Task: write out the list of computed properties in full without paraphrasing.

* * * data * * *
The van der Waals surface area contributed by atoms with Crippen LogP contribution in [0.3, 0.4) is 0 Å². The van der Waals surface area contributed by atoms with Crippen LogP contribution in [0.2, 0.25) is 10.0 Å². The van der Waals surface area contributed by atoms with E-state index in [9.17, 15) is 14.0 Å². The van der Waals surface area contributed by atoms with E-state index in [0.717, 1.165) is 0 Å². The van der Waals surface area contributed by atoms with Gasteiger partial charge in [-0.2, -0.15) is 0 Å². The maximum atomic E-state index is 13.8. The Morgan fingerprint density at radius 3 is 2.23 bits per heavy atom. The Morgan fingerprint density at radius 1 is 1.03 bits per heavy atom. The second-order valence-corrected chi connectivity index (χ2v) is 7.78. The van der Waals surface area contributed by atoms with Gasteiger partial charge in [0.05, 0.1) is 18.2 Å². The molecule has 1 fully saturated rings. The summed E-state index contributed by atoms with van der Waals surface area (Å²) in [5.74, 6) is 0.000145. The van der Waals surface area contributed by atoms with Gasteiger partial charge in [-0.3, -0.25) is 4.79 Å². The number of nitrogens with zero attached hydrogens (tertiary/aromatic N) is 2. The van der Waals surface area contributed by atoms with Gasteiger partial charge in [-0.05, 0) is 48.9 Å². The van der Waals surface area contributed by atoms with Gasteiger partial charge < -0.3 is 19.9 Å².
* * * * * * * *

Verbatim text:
The van der Waals surface area contributed by atoms with Crippen LogP contribution in [0.3, 0.4) is 0 Å². The van der Waals surface area contributed by atoms with Crippen LogP contribution in [0.2, 0.25) is 10.0 Å². The van der Waals surface area contributed by atoms with E-state index in [9.17, 15) is 14.0 Å². The van der Waals surface area contributed by atoms with E-state index in [0.717, 1.165) is 0 Å². The van der Waals surface area contributed by atoms with Gasteiger partial charge in [-0.2, -0.15) is 0 Å². The maximum atomic E-state index is 13.8. The Morgan fingerprint density at radius 3 is 2.23 bits per heavy atom. The Morgan fingerprint density at radius 1 is 1.03 bits per heavy atom. The second-order valence-corrected chi connectivity index (χ2v) is 7.78. The van der Waals surface area contributed by atoms with Gasteiger partial charge in [0.05, 0.1) is 18.2 Å². The molecule has 1 fully saturated rings. The summed E-state index contributed by atoms with van der Waals surface area (Å²) in [5.74, 6) is 0.000145. The van der Waals surface area contributed by atoms with Gasteiger partial charge in [-0.3, -0.25) is 4.79 Å². The number of nitrogens with zero attached hydrogens (tertiary/aromatic N) is 2. The van der Waals surface area contributed by atoms with Gasteiger partial charge in [-0.05, 0) is 48.9 Å². The van der Waals surface area contributed by atoms with Gasteiger partial charge < -0.3 is 19.9 Å².